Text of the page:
Fri, Feb 07, 2014 - Page 8 News List

Party-state haunts history revisions

By Chen Tsui-lien 陳翠蓮

If textbooks were to be written in accordance with the Constitution, the nation would have to return to talk about “the Communist rebellion” and “opposing the Communists and restoring the nation” of 30 years ago, and President Ma Ying-jeou’s (馬英九) talk about “one China, with each side having its own interpretation” would be unconstitutional.

Even more alarming, the ministry claims that the “minor adjustments” to the curriculum are a routine measure, but Chou Wan-yao (周婉窈), a history professor at National Taiwan University, has shown that of the 2,013 Chinese characters in the Taiwanese history curriculum, 734 characters have been changed. That is 36.4 percent, more than one-third of the total. How can such a change be called a “minor adjustment”? By comparison, of the 3,278 characters in the Chinese history curriculum, a mere 114 have been changed, or 3 percent.

It should be clear to everyone what the ministry is attempting to do with the “minor adjustments” to the Taiwanese history curriculum.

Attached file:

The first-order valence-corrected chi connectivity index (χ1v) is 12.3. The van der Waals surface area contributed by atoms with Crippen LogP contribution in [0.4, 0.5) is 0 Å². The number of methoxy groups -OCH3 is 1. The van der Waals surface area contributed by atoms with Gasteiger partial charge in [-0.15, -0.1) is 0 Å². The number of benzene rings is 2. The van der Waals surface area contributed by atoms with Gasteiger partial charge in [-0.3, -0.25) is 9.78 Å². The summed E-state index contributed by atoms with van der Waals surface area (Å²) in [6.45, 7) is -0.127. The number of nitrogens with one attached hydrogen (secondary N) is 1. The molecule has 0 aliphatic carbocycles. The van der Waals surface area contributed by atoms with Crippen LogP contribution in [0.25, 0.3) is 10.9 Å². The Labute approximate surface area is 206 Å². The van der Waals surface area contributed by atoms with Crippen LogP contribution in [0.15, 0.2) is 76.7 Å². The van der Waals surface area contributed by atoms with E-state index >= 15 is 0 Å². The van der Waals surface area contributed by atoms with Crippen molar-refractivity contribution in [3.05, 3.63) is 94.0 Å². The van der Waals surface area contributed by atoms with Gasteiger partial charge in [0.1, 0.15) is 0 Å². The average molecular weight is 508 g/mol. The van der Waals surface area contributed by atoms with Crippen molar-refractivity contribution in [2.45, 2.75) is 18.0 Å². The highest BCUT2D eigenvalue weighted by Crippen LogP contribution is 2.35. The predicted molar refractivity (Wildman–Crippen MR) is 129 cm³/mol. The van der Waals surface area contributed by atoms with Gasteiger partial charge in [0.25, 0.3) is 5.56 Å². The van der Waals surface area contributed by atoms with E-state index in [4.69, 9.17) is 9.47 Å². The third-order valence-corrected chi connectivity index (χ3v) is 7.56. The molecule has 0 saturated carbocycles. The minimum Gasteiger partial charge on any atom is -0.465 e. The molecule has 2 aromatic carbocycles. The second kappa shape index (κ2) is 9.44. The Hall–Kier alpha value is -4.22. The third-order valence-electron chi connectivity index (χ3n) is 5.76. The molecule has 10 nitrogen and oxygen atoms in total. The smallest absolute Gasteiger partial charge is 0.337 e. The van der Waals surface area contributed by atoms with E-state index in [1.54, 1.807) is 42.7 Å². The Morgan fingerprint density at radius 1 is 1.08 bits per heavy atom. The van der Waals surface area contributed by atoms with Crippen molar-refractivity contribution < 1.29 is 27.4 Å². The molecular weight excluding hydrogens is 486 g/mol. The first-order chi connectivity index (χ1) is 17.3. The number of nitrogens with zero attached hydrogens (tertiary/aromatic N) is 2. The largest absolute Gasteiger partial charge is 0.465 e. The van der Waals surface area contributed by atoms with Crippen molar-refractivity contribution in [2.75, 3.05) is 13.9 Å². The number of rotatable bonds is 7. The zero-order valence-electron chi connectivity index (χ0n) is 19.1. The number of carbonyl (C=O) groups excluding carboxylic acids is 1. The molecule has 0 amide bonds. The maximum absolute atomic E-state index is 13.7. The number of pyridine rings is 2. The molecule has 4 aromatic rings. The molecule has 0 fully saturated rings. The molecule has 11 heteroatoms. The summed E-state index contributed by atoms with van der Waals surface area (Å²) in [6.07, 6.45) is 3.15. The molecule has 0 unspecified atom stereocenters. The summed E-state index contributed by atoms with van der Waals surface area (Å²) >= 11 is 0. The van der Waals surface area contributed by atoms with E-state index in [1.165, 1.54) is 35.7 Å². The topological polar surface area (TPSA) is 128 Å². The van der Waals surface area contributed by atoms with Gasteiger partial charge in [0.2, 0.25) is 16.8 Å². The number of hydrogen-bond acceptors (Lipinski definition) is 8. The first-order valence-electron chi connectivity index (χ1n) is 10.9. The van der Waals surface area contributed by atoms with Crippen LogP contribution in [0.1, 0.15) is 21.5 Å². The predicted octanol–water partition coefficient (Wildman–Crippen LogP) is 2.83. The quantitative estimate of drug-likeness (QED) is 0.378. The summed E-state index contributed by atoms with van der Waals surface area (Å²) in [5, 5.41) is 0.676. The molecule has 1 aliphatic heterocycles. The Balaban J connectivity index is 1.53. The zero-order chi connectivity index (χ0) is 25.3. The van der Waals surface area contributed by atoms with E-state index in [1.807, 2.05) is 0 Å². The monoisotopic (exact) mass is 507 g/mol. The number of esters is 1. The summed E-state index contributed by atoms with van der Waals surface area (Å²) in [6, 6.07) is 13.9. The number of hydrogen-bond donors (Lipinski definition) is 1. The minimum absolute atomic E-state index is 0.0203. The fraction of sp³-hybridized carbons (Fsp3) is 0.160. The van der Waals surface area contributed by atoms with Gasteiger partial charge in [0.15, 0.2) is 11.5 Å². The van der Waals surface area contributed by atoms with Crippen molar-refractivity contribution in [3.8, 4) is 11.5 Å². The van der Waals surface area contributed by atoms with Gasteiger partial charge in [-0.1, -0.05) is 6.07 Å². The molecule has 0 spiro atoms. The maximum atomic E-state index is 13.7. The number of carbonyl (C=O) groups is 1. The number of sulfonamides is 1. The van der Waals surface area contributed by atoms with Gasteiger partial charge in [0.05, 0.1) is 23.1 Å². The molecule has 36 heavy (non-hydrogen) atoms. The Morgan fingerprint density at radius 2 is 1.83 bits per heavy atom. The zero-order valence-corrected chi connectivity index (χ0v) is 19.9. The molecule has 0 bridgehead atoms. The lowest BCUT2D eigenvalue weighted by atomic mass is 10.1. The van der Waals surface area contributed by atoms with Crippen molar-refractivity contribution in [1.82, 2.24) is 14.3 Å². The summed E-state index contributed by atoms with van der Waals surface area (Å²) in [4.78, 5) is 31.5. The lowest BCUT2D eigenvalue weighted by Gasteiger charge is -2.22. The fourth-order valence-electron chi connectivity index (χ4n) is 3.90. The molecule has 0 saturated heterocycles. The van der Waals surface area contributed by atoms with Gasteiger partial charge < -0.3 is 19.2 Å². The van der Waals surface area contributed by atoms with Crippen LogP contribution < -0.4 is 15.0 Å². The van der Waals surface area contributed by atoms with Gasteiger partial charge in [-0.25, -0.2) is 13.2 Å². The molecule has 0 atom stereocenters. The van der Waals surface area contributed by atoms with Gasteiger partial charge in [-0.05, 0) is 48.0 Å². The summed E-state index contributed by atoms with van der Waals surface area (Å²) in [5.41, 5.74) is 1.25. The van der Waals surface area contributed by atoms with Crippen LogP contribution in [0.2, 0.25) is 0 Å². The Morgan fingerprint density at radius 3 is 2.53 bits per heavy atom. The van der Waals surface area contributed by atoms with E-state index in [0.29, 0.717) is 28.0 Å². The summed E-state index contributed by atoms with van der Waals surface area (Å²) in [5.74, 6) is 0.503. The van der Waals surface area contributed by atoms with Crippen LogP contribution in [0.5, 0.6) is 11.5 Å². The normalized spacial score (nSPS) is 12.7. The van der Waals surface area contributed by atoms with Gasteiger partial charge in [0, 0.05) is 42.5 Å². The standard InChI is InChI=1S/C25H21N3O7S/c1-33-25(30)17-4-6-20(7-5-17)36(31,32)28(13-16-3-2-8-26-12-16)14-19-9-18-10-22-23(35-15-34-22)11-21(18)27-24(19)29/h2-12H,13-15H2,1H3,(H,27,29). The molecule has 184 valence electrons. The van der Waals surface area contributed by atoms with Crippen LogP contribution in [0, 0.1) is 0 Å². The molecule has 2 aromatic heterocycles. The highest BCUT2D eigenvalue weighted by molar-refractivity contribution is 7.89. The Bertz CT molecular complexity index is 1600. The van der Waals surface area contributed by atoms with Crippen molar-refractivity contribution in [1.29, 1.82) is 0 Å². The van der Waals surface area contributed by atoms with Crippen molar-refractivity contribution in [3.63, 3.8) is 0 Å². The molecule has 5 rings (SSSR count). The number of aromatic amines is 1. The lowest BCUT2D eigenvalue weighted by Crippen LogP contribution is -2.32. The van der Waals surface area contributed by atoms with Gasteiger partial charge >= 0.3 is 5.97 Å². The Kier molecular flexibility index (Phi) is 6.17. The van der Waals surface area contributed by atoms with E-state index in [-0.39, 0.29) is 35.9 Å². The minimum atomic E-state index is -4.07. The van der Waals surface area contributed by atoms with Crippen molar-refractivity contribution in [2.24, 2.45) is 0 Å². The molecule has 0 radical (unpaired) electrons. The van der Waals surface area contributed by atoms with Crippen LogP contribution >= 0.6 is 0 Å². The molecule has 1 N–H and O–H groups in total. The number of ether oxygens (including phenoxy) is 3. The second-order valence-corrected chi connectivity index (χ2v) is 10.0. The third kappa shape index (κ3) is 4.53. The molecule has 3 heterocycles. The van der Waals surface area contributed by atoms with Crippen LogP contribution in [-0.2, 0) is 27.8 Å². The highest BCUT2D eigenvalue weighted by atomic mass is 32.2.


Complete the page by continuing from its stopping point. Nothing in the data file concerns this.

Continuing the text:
In addition to the adjustments to the history curriculum, the Chinese language and the civic education curricula are also being changed on the sly. Only now is it becoming clear that in democratic Taiwan the specter of the party-state lives on, surreptitiously trying from time to time to restore the old order.

As the masters of a democracy, should Taiwanese continue to tolerate this bullying and domineering attitude?

Chen Tsui-lien is a professor of history at National Taiwan University and a member of the board of Taiwan Democracy Watch.

Translated by Perry Svensson

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